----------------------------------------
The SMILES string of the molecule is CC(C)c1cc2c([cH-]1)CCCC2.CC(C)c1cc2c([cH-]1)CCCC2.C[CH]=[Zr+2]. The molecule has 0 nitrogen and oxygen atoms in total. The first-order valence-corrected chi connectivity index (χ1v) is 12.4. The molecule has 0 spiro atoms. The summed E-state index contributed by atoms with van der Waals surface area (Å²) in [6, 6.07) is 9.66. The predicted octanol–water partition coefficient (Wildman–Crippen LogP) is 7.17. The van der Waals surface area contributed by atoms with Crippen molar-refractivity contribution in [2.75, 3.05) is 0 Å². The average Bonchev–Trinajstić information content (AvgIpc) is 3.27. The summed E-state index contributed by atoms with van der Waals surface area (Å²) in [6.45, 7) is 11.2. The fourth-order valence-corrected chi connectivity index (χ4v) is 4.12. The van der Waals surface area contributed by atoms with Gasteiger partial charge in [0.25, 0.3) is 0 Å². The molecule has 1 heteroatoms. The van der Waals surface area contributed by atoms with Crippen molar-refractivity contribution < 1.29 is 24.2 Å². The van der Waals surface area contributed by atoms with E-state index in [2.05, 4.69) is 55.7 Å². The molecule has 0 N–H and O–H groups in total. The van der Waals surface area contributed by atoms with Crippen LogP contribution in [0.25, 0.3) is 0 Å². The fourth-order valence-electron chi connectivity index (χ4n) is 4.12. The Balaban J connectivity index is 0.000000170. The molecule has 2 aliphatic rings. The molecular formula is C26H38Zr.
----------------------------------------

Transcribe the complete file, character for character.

The SMILES string of the molecule is CC(C)c1cc2c([cH-]1)CCCC2.CC(C)c1cc2c([cH-]1)CCCC2.C[CH]=[Zr+2]. The molecule has 0 nitrogen and oxygen atoms in total. The first-order valence-corrected chi connectivity index (χ1v) is 12.4. The molecule has 0 spiro atoms. The summed E-state index contributed by atoms with van der Waals surface area (Å²) in [6, 6.07) is 9.66. The predicted octanol–water partition coefficient (Wildman–Crippen LogP) is 7.17. The van der Waals surface area contributed by atoms with Crippen molar-refractivity contribution in [2.75, 3.05) is 0 Å². The average Bonchev–Trinajstić information content (AvgIpc) is 3.27. The summed E-state index contributed by atoms with van der Waals surface area (Å²) in [6.45, 7) is 11.2. The fourth-order valence-corrected chi connectivity index (χ4v) is 4.12. The van der Waals surface area contributed by atoms with Gasteiger partial charge in [0.25, 0.3) is 0 Å². The molecule has 1 heteroatoms. The van der Waals surface area contributed by atoms with Crippen molar-refractivity contribution < 1.29 is 24.2 Å². The van der Waals surface area contributed by atoms with E-state index in [2.05, 4.69) is 55.7 Å². The molecule has 0 N–H and O–H groups in total. The van der Waals surface area contributed by atoms with Crippen LogP contribution in [0.25, 0.3) is 0 Å². The fourth-order valence-electron chi connectivity index (χ4n) is 4.12. The Balaban J connectivity index is 0.000000170. The molecule has 2 aliphatic rings. The molecular formula is C26H38Zr.